Showing 1 - 25 of 56 comments
Was able to spend the mornings this week to watch the destruction of the Century. Spent time with Mark M. and I believe Rich and Rob who was a usher there in it’s last days as a movie theatre. Will post on facebook the pictures I took. Was also able to get one of the Hamilton red bricks from the outside walls and a white brick fron the original back wall of the stage area.
Went down to have a last look at the Century Friday. I parked off King William Street which is behind/next to the Century. It then dawned on me that I was parking where the Palace auditorium use to stand. A short distance down the street is where the Capital auditorium use to stand as well. Add another parking lot to that area.
Brian. You are right. There was only one balcony. Sorry about that. My parents who came from England made Hamilton their home in 1950 remember all the theatres and buildings Hamilton once had and neglected to save and or protect. From the picture with the ( one ) balcony it’s a shame that it ended up as as it did when it ended its life as a theatre.
There is a great artical in the Hamilton Spectator January 13 paper about the Lyric/Century. There is even a picture of the auditorium in 1914 with two balconies. What a differance in 96 years.
Check out the CHCH news on Monday, They show a shot of the Century auditorium with three abstact murals on one of the walls.
On another topic, I was looking at a web site for Ontario Archives which shows the Tivoli auditorium in 1944 with four different light fixtures then the four chandaliers that are there now. Could these be the ones that were removed from the Century during the renovations.
Probably not, but it would be interesting if they were.
I recall reading that the organ was removed from the theatre and was re-installed some where in Ancaster. The Hamilton Spectator newspaper from what I can recall stated that there was a rush to remove it because they had started to demolish the auiditorium.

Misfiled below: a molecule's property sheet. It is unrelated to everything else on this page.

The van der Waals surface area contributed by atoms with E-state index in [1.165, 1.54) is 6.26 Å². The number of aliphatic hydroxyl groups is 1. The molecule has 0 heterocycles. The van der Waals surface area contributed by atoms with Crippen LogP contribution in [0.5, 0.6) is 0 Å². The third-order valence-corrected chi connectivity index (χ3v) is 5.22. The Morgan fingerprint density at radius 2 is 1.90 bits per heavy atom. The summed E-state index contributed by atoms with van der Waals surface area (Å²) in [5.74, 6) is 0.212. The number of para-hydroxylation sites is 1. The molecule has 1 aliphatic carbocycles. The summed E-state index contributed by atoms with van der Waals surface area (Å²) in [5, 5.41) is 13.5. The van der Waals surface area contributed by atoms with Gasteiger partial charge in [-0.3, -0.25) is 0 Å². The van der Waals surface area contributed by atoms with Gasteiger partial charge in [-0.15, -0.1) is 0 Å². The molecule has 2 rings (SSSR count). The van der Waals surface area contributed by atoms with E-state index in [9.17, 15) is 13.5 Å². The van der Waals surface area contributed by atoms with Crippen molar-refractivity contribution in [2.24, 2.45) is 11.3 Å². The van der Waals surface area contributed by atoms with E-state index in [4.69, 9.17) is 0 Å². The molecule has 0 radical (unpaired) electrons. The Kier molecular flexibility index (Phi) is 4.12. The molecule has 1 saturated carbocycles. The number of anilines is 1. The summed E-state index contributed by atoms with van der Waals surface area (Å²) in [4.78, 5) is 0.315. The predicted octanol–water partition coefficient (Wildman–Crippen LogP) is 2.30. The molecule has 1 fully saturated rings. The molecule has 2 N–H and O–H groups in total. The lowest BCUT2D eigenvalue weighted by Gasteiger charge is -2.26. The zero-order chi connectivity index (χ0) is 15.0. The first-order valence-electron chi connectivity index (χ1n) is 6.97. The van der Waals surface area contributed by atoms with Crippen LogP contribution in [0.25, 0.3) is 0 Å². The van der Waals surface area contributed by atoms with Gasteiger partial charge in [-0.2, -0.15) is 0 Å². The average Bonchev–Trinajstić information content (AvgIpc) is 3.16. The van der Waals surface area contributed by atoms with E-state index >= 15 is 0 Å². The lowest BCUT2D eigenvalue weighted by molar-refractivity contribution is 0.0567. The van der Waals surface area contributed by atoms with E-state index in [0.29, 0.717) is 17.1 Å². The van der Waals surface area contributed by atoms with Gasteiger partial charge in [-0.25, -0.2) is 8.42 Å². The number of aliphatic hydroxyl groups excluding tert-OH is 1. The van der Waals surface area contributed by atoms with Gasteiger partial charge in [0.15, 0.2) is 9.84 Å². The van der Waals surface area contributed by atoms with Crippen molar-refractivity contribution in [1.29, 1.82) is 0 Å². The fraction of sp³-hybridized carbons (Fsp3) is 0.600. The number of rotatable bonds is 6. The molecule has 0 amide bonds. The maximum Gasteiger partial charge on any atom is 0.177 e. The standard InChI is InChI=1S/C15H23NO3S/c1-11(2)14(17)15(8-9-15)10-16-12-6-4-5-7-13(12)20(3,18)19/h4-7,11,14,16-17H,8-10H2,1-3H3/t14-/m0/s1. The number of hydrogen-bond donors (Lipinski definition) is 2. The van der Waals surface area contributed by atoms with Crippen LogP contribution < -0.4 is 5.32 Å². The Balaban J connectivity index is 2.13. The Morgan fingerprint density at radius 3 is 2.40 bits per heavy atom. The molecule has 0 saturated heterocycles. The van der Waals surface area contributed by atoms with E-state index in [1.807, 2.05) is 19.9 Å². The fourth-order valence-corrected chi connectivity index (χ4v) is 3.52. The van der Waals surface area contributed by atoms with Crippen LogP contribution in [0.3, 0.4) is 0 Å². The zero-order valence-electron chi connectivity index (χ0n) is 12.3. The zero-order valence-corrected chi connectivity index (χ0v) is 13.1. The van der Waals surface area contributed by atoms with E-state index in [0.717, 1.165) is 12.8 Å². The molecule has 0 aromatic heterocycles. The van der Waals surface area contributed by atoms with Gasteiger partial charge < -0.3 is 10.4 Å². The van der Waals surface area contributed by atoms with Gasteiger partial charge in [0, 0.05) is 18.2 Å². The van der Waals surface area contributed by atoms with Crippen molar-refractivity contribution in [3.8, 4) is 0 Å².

It’s a sad day. On the CH news they showed a arial view of the building and you could see the missing section of the roof as well as other sections that are in sad shape. It did not take long for the front entrance section of the Tivoli to be torn down, and with Mary street closed off to all trafic, it won’t be long before the Century is torn down as well.
I can remember standing in line to see movies at this theatre (and many others) when the line would stetch down Mary Street and around the corner down King William Street. You don’t stand outside in a line these days to see a movie.
It also did not matter what the weather was like either. Mark.
Brian. I checked out the web site for the present owners but I did not find any information about what they are doing to prevent any further damage to the Tivoli auditorium such as a new roof which is desperatly needed from what I understand or keeping it secure from people entering it without permision.(if you know what I mean.)
One last comment, it is funny that the only part of the Century that is protected is the front part of the theatre and compared to the rest of the building it is in the worst of shape.Mark.
With the resent collaping of a building in the Lister Block ( not the Lister building) a short distance away from this theatre, time only knows if this could happen to this theatre. The roof collaped on a historic but vacant building causing a chain reaction floor by floor. The building was torn down this past week. With the roof on the front half of the Century theatre already collaped,this could happen as well. DEMOLITION BY NEGLECT is common in Hamilton when buildings are left to rot. The auditorium of what’s left of the Tivoli could be next as well. Mark
Brian. I remember going to the Delta in the late seventies but I don’t recall there being a balcony. It’s been almost thirty years but I thought it was more plain and square shaped. I do recall that you could enter from either King or Main street. As stated in my earlier post, it was called the $1.50 Delta around 1978 and you could see a double feature for that price..
I also recall seeing groups such as Sparks and Gentle Giant from England in the late seventies as well.
After logging into Google Earth, you can see the section of the roof that has caved in. It is the front section where the office were and where the balcony was. The rest of the roof appears to be intact for the time being(of coarse).